PUT Replace the entire collection with another collection Replace the addressed member of the collection, or if it does not exist, create it idempotent
PATCH Not generally used Update the addressed member of the collection
POST Create a new entry in the collection. The new entry’s URI is assigned automatically and is usually returned by the operation Not generally used. Treat the addressed member as a collection in its own right and create a new entry within it
DELETE Delete the entire collection Delete the addressed member of the collection idempotent

Below are some explanations of the table provided above:

  • Documentum REST API should not allow to do something like:
    GET /dctm-rest/repositories/DOCBASE?dql=delete%20dm_user%20objects
    

    because GET method is readonly

  • PUT method against element must completely replace element’s data, i.e. if you are doing something like:
    PUT /dctm-rest/repositories/REPO/DOCBASE/dm_user/11bc614180000522
    Content-Type: application/vnd.emc.documentum+json;charset=UTF-8  
    
    properties: {
      "user_address": "user@domain.tld"
    }
    

    the request above should set user_address to user@domain.tld and clean other properties, if your objective is to update user’s email you should do something like:

    PATCH /dctm-rest/repositories/REPO/DOCBASE/dm_user/11bc614180000522
    Content-Type: application/vnd.emc.documentum+json;charset=UTF-8  
    
    properties: {
      "user_address": "user@domain.tld"
    }
    
  • example of POST method usage against element should look like:
    POST /dctm-rest/repositories/REPO/DOCBASE/dm_workflow/4dbc6141801aa1e1/attachments
    Content-Type: application/vnd.emc.documentum+json;charset=UTF-8  
    
    properties: {
      "object_name": "new attachment"
    }
    
    

Now, how it does look from Documentum perspective:

  • updating object:
    POST http://localhost:8080/acme-rest/repositories/REPO/alias-sets/6600000580000515 HTTP/1.1  
    Authorization: Basic ZG1hZG1pbjpwYXNzd29yZA==  
    Accept: application/vnd.emc.documentum+json  
    Content-Type: application/vnd.emc.documentum+json  
      
    {  
      "properties":{  
        "alias_name":["RestASX ", "Everyone_Write"],  
        "alias_value":["/Resources/Registry/Presets", "dce_world_write"],  
        "alias_category":[5, 6],  
        "alias_usr_category":[1, 1],  
        "alias_description":["A test alias set", "A second alias set"]  
      }  
    } 
    
    HTTP/1.1 200 OK  
    Content-Type: application/vnd.emc.documentum+json;charset=UTF-8  
    Content-Length: 725     
      
    {  
      "type":"dm_alias_set",  
      "definition":"http://localhost:8080/acme-rest/repositories/REPO/types/dm_alias_set",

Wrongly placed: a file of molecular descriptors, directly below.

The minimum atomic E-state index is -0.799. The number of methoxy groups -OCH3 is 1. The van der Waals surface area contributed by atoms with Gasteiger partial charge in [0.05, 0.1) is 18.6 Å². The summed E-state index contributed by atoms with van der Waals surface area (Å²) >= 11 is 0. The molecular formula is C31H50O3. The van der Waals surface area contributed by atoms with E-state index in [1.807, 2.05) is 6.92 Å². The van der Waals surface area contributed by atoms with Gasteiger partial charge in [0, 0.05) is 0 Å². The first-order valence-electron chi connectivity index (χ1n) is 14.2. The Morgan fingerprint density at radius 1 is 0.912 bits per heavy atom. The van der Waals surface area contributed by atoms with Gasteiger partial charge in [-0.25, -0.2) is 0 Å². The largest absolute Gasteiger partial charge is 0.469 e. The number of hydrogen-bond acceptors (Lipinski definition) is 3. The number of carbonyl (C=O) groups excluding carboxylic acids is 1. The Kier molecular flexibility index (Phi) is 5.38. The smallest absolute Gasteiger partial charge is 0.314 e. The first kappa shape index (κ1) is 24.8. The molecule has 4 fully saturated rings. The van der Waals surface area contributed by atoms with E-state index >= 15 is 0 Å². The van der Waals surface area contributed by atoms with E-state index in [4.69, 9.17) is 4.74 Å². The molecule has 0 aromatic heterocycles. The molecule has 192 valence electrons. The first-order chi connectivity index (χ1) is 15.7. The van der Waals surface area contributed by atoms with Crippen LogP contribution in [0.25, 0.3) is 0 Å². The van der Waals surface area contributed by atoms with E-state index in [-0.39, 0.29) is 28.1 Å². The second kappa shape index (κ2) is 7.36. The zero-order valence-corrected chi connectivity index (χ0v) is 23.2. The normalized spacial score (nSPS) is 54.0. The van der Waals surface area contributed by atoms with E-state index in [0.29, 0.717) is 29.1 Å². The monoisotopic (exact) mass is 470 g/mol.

"properties":{  
        "owner_name":"dmadmin",  
        "object_name":"TestASX",  
        "object_description":"A test alias set",  
        "alias_name":["RestASX ", "Everyone_Write"],  
        "alias_value":["/Resources/Registry/Presets", "dce_world_write"],  
        "alias_category":[5, 6],  
        "alias_usr_category":[1, 1],  
        "alias_description":["A test alias set", "A second alias set"]  
        "i_is_replica":false,  
        "i_vstamp":0,  
        "r_object_id":"6600000580000515"  
      },  
      "links":[  
        {"rel":"self","href":"http://localhost:8080/acme-rest/repositories/REPO/alias-sets/6600000580000515"},    
        {"rel":"author","href":"http://localhost:8080/acme-rest/repositories/REPO/users/dmadmin"}    
      ]  
    }  
    

    and inconsistencies are:

    • improper usage of POST method
    • PATCH method is not implemented at all
    • if under POST they actually mean PUT they should clean values of owner_name, object_name and object_description attributes – I believe talented team actually uses POST as a replacement of PATCH, though PATCH method was introduced in 2010 (7 years ago)
  • dealing with workflow tasks:
    PUT /rest-app-name/processes/process-system-name/process-id/task-name/task-id/status
    Content-Type: application/vnd.emc.documentum+json  
    
    {
      "acquire":{}
    }
    

    that is a total mess, the correct implementation should be:

    PATCH /rest-app-name/processes/process-system-name/process-id/task-name/task-id
    Content-Type: application/vnd.emc.documentum+json  
    
    properties: {
      "r_runtime_state": 1
    }
    

As you can see REST implementation in Documentum is actually not REST-compliant, so, I have no idea what talented team was doing last 8 years. On the other hand it is not a big issue in comparison with the next one. At current moment ECD/OT provides following options to work with Content Server:

and the problem is that all those options do not provide you an out of the box robust integration with Documentum: while the planet seems to be focused on ORM, DDD and scaffolding, Documentum developers write tons of boilerplate code.